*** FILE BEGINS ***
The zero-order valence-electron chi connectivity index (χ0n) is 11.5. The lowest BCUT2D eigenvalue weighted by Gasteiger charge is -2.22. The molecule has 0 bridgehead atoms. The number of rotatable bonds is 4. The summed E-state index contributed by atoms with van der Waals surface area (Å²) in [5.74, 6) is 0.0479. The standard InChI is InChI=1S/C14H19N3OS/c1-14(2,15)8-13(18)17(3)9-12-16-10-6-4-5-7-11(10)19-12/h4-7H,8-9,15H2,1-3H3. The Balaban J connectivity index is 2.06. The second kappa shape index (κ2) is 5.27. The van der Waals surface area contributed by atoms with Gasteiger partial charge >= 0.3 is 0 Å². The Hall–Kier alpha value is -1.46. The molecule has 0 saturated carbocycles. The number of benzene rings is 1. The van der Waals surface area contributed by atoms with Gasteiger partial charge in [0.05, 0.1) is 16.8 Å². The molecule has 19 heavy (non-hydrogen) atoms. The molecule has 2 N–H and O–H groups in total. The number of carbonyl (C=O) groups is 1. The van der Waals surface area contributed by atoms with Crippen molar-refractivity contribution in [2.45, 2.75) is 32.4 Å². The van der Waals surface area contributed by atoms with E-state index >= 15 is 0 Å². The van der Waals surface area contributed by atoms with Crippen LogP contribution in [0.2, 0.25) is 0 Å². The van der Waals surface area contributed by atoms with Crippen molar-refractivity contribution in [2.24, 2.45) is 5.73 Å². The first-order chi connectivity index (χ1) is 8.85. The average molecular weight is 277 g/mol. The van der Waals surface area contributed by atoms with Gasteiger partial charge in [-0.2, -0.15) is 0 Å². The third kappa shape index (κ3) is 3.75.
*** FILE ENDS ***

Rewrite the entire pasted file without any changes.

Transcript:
The zero-order valence-electron chi connectivity index (χ0n) is 11.5. The lowest BCUT2D eigenvalue weighted by Gasteiger charge is -2.22. The molecule has 0 bridgehead atoms. The number of rotatable bonds is 4. The summed E-state index contributed by atoms with van der Waals surface area (Å²) in [5.74, 6) is 0.0479. The standard InChI is InChI=1S/C14H19N3OS/c1-14(2,15)8-13(18)17(3)9-12-16-10-6-4-5-7-11(10)19-12/h4-7H,8-9,15H2,1-3H3. The Balaban J connectivity index is 2.06. The second kappa shape index (κ2) is 5.27. The van der Waals surface area contributed by atoms with Gasteiger partial charge >= 0.3 is 0 Å². The Hall–Kier alpha value is -1.46. The molecule has 0 saturated carbocycles. The number of benzene rings is 1. The van der Waals surface area contributed by atoms with Gasteiger partial charge in [0.05, 0.1) is 16.8 Å². The molecule has 19 heavy (non-hydrogen) atoms. The molecule has 2 N–H and O–H groups in total. The number of carbonyl (C=O) groups is 1. The van der Waals surface area contributed by atoms with Crippen molar-refractivity contribution in [2.45, 2.75) is 32.4 Å². The van der Waals surface area contributed by atoms with E-state index >= 15 is 0 Å². The van der Waals surface area contributed by atoms with Crippen LogP contribution in [0.2, 0.25) is 0 Å². The van der Waals surface area contributed by atoms with Crippen molar-refractivity contribution in [2.24, 2.45) is 5.73 Å². The first-order chi connectivity index (χ1) is 8.85. The average molecular weight is 277 g/mol. The van der Waals surface area contributed by atoms with Gasteiger partial charge in [-0.2, -0.15) is 0 Å². The third kappa shape index (κ3) is 3.75.